Thursday, April 21, 2011

Belle de Jour on Sex and the Disabled

As a physically disabled woman, I know first-hand how invisible we are within the culture when it comes to meeting or even discussing our sexual needs.

I have blogged about my own situation extensively, that is why it was so heartening to read a wonderful and insightful post by Dr. Brooke Magnanti, the real woman behind award-winning erotic U.K. author Belle de Jour.

The post appeared on Brooke's new blog, Sexonomics, which launched earlier this month.

Brooke writes that many clients (I assume women as well as men) who frequent prostitutes have various types of disabilities. Sex workers provide these disabled people with a level of unconditional acceptance and lack of judgment little experienced in the "real" world. They have also learned the requisite skills to provide each client with the maximum pleasure possible.

I cannot tell you how important talking openly and honestly about this topic is. It is also incredibly freeing to be able to acknowledge that I remain a sexual being despite my disability. Bravo to sex workers who understand that, too bad that information has not percolated up to the general population!

Brooke has a unique and important voice that should be taken seriously about many topics that happen to include sex work and sex workers.

In 2009, Brooke revealed her identity after a newspaper was about to disclose it without her permission. Brooke, formerly of Bristol, England, was a noted scientist whose specialist areas were developmental neurotoxicology and cancer epidemiology. She has a PhD in informatics, epidemiology and forensic science and had worked at the Bristol Initiative for Research of Child Health as part of a team that researched the potential effects on babies of their mothers' exposure to toxic chemicals.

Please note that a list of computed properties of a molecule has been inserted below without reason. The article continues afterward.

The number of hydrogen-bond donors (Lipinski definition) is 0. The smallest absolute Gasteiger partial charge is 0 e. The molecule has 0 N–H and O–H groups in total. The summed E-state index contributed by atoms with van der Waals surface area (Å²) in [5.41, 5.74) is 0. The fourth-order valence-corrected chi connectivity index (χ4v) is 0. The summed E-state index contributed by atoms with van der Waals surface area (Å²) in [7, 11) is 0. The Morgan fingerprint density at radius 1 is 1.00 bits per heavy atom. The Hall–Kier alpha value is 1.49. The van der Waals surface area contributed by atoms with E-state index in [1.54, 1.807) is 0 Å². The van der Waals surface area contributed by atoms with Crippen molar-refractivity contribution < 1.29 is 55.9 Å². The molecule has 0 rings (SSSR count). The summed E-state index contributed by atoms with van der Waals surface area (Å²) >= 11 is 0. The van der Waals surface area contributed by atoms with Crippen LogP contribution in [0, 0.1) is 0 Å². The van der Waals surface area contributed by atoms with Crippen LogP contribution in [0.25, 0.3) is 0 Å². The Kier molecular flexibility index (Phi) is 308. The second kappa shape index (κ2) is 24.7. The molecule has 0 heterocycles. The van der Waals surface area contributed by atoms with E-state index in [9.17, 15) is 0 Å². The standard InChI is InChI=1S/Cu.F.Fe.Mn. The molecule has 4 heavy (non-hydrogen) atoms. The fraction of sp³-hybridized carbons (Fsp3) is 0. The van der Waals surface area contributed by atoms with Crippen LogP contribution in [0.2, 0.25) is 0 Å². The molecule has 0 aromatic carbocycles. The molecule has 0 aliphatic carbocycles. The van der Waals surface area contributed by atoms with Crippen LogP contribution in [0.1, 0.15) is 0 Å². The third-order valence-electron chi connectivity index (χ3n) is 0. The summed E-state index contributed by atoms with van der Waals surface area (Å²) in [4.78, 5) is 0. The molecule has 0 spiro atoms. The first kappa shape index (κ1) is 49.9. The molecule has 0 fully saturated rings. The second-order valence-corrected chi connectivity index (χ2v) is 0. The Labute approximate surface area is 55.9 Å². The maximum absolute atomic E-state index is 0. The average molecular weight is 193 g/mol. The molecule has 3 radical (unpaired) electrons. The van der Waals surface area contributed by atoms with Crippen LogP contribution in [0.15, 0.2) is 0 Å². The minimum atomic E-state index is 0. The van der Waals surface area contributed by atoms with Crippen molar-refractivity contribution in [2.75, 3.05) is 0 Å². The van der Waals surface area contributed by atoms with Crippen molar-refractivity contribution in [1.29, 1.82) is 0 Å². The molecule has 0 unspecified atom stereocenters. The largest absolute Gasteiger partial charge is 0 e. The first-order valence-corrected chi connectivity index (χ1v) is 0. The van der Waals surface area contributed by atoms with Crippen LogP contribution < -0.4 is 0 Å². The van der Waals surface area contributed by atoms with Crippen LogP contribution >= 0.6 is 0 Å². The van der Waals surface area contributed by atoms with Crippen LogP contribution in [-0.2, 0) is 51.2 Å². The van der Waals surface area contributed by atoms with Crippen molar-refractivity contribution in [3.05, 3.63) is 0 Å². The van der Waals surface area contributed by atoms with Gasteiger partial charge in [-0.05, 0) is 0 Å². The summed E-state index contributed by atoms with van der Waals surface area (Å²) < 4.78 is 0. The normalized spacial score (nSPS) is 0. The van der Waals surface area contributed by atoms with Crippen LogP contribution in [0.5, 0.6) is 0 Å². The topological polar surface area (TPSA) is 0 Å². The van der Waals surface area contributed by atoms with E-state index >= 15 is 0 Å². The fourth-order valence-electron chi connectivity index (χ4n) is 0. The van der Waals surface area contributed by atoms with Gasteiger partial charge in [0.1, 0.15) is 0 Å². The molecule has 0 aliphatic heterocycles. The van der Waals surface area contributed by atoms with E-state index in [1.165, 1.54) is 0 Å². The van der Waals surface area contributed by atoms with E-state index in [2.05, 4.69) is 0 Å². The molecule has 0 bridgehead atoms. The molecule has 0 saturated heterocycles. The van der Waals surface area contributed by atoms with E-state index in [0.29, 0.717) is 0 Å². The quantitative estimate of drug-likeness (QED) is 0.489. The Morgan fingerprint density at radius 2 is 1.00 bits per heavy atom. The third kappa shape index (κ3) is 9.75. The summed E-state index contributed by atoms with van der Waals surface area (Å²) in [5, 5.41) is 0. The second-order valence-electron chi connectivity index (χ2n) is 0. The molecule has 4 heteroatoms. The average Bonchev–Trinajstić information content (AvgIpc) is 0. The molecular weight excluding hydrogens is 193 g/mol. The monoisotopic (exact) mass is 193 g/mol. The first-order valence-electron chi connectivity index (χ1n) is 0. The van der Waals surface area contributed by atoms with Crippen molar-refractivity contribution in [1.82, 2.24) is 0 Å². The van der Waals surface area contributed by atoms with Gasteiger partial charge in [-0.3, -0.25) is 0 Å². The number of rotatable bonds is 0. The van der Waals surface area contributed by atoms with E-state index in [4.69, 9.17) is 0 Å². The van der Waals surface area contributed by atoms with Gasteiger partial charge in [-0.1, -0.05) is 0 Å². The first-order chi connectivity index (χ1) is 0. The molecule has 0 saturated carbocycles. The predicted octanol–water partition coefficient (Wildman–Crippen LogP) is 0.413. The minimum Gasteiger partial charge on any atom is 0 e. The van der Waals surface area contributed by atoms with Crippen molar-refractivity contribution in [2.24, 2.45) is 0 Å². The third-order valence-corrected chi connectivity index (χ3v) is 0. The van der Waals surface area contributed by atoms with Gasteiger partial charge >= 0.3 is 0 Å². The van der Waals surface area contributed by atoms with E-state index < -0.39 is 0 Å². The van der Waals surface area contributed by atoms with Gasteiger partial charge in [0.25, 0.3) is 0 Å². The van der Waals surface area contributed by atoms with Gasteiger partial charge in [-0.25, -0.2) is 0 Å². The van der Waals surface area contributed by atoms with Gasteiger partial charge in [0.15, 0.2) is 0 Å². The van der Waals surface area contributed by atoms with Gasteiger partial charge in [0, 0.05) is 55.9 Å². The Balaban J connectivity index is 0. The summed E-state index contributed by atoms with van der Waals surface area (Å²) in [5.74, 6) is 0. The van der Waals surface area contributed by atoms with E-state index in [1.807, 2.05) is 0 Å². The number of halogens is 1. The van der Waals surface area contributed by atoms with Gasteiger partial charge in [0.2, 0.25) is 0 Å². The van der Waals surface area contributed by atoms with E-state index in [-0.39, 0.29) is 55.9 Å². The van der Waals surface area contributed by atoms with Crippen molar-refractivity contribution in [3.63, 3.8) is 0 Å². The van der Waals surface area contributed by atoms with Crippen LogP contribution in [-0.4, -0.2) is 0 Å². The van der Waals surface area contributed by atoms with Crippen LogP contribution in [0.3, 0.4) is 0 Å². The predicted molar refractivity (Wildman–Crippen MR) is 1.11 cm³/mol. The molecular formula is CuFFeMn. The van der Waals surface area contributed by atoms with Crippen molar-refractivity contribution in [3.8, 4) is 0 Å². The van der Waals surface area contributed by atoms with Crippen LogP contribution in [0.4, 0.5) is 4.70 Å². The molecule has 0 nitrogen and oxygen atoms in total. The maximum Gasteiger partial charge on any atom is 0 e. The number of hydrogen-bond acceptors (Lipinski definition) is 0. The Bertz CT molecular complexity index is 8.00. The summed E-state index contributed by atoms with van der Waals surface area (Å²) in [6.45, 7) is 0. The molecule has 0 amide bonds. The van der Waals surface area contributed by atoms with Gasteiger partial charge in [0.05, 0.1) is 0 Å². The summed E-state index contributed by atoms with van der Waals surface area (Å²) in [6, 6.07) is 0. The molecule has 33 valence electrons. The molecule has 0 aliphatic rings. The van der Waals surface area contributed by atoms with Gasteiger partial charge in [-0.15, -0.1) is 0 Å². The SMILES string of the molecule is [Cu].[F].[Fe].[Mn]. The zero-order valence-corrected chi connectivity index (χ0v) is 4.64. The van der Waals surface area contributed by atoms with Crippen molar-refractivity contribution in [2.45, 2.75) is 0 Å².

But, from 2003 to late 2004, Brooke worked as a high-class call girl for a London escort service. She has written an award-winning blog and several bestselling books based on her experiences as a sex worker. Her writing also formed the basis of the TV series Secret Diary of a Call Girl on Showtime, starring Billie Piper in the title role of "Belle."

Please read this great post in full below, or visit Brooke's new blogsite:


Sexual Ability

One of the more common questions I am asked as an ex-sex worker is "what sort of a man uses prostitutes"? The answer, if I'm feeling flippant? "All of them."

The reality is that while sex workers can (and we certainly do) have a laugh among ourselves about certain annoying client 'types', it's really no different from a group of friends laughing about non-paid dates. Sex work literally does take all kinds.

One of the most frustrating stereotypes is that of the faceless, nameless, conscience-less "John" who is somehow both ubiquitous (he'd have to be, to be supporting the fictional 80,000-woman-a-year forced sex trade) and at the same time, not a person anyone will admit to having met. Because we'd hate to think people we know bought sex, wouldn't we? And yet, of course they do!

Anyway. One of the best tools to challenging this assumption is asking those who stereotype clients: what about disabled people?

There are all kinds of disabilities, and these have all kind of effects on the sexual lives of people. Some people experience varying degrees of difficulty; others make use of mating-and-datingresources on the internet. Some blog about the ups and downswith sensitivity and eloquence. There are great how-to guidesabout the mechanics of wheelchair sex on the web. There's all manner of great stuff at Outsiders. And of course there is the legendary Bob Flanagan.

But the truth is, even with help, guidance, and guides, it's just not always easy. And so disabled clients are a significant part of the client base for sex workers. If you have been a sex worker for any length of time, you have had a disabled client. And they have probably made you see things somewhat differently. Now, disabled people are not the majority of most sex workers' clients, but they're a significant group.

It's well-known what the effects of denying human touch are to babies and children, but few people consider the effects on adults. In my opinion, touch is a basic human need... so basic, it might as well be at the base of Maslow's hierarchy alongside sleep, food, and all the other physiological needs.